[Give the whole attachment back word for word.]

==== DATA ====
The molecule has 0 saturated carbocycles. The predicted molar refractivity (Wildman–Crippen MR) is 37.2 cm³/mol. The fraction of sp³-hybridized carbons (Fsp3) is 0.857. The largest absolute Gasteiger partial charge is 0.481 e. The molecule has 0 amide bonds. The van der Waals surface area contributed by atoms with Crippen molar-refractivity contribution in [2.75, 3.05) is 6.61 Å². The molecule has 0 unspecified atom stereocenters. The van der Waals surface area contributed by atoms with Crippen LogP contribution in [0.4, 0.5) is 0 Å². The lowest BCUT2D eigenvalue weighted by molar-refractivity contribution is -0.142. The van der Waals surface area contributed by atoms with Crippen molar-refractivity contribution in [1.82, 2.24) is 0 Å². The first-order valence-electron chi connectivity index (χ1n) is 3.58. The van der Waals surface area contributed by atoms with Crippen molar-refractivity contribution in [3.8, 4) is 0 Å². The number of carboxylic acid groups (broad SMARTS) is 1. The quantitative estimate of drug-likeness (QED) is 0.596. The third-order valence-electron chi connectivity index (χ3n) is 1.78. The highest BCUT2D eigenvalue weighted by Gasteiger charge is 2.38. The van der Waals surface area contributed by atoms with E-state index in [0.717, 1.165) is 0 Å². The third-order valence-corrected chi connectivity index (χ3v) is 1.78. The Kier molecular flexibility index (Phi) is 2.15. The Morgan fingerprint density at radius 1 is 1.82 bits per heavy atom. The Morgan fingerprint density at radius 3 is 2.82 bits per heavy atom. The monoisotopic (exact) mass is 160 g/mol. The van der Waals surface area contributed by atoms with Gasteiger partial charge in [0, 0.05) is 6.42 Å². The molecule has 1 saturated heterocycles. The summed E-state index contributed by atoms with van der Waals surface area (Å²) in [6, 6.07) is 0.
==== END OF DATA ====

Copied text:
The molecule has 0 saturated carbocycles. The predicted molar refractivity (Wildman–Crippen MR) is 37.2 cm³/mol. The fraction of sp³-hybridized carbons (Fsp3) is 0.857. The largest absolute Gasteiger partial charge is 0.481 e. The molecule has 0 amide bonds. The van der Waals surface area contributed by atoms with Crippen molar-refractivity contribution in [2.75, 3.05) is 6.61 Å². The molecule has 0 unspecified atom stereocenters. The van der Waals surface area contributed by atoms with Crippen LogP contribution in [0.4, 0.5) is 0 Å². The lowest BCUT2D eigenvalue weighted by molar-refractivity contribution is -0.142. The van der Waals surface area contributed by atoms with Crippen molar-refractivity contribution in [1.82, 2.24) is 0 Å². The first-order valence-electron chi connectivity index (χ1n) is 3.58. The van der Waals surface area contributed by atoms with Crippen molar-refractivity contribution in [3.8, 4) is 0 Å². The number of carboxylic acid groups (broad SMARTS) is 1. The quantitative estimate of drug-likeness (QED) is 0.596. The third-order valence-electron chi connectivity index (χ3n) is 1.78. The highest BCUT2D eigenvalue weighted by Gasteiger charge is 2.38. The van der Waals surface area contributed by atoms with E-state index in [0.717, 1.165) is 0 Å². The third-order valence-corrected chi connectivity index (χ3v) is 1.78. The Kier molecular flexibility index (Phi) is 2.15. The Morgan fingerprint density at radius 1 is 1.82 bits per heavy atom. The Morgan fingerprint density at radius 3 is 2.82 bits per heavy atom. The monoisotopic (exact) mass is 160 g/mol. The van der Waals surface area contributed by atoms with Gasteiger partial charge in [0, 0.05) is 6.42 Å². The molecule has 1 saturated heterocycles. The summed E-state index contributed by atoms with van der Waals surface area (Å²) in [6, 6.07) is 0.